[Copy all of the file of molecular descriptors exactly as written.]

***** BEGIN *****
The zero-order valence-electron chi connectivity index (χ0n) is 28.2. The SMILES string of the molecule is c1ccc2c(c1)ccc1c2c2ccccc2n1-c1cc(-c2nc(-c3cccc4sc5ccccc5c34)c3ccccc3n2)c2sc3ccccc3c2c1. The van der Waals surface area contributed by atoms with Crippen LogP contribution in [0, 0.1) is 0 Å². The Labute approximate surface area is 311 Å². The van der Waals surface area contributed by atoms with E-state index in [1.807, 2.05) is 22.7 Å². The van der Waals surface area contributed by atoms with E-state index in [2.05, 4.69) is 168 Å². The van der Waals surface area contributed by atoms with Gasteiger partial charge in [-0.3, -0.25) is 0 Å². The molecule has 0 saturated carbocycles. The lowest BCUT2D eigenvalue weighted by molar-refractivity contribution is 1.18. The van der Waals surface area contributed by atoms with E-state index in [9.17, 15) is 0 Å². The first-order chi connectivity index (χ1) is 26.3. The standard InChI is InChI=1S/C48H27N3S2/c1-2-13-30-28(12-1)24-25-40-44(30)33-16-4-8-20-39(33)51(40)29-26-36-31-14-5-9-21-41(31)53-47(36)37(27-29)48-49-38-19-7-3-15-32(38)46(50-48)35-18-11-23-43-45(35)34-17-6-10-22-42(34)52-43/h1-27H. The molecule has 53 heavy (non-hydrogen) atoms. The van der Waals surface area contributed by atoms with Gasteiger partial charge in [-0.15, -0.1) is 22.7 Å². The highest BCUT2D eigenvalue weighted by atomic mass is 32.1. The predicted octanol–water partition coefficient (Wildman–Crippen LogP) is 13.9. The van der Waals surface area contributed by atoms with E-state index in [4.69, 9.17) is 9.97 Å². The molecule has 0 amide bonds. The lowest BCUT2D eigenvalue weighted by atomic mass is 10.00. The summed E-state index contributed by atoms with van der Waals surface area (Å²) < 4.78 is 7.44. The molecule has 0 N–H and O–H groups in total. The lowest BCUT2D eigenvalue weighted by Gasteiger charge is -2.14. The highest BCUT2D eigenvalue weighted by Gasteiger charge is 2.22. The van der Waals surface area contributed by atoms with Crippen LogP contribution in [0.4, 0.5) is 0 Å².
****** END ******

The zero-order valence-electron chi connectivity index (χ0n) is 28.2. The SMILES string of the molecule is c1ccc2c(c1)ccc1c2c2ccccc2n1-c1cc(-c2nc(-c3cccc4sc5ccccc5c34)c3ccccc3n2)c2sc3ccccc3c2c1. The van der Waals surface area contributed by atoms with Crippen LogP contribution in [0, 0.1) is 0 Å². The Labute approximate surface area is 311 Å². The van der Waals surface area contributed by atoms with E-state index in [1.807, 2.05) is 22.7 Å². The van der Waals surface area contributed by atoms with E-state index in [2.05, 4.69) is 168 Å². The van der Waals surface area contributed by atoms with Gasteiger partial charge in [-0.3, -0.25) is 0 Å². The molecule has 0 saturated carbocycles. The lowest BCUT2D eigenvalue weighted by molar-refractivity contribution is 1.18. The van der Waals surface area contributed by atoms with E-state index in [9.17, 15) is 0 Å². The first-order chi connectivity index (χ1) is 26.3. The standard InChI is InChI=1S/C48H27N3S2/c1-2-13-30-28(12-1)24-25-40-44(30)33-16-4-8-20-39(33)51(40)29-26-36-31-14-5-9-21-41(31)53-47(36)37(27-29)48-49-38-19-7-3-15-32(38)46(50-48)35-18-11-23-43-45(35)34-17-6-10-22-42(34)52-43/h1-27H. The molecule has 53 heavy (non-hydrogen) atoms. The van der Waals surface area contributed by atoms with Gasteiger partial charge in [-0.15, -0.1) is 22.7 Å². The highest BCUT2D eigenvalue weighted by atomic mass is 32.1. The predicted octanol–water partition coefficient (Wildman–Crippen LogP) is 13.9. The van der Waals surface area contributed by atoms with E-state index in [4.69, 9.17) is 9.97 Å². The molecule has 0 amide bonds. The lowest BCUT2D eigenvalue weighted by atomic mass is 10.00. The summed E-state index contributed by atoms with van der Waals surface area (Å²) < 4.78 is 7.44. The molecule has 0 N–H and O–H groups in total. The lowest BCUT2D eigenvalue weighted by Gasteiger charge is -2.14. The highest BCUT2D eigenvalue weighted by Gasteiger charge is 2.22. The van der Waals surface area contributed by atoms with Crippen LogP contribution in [0.4, 0.5) is 0 Å².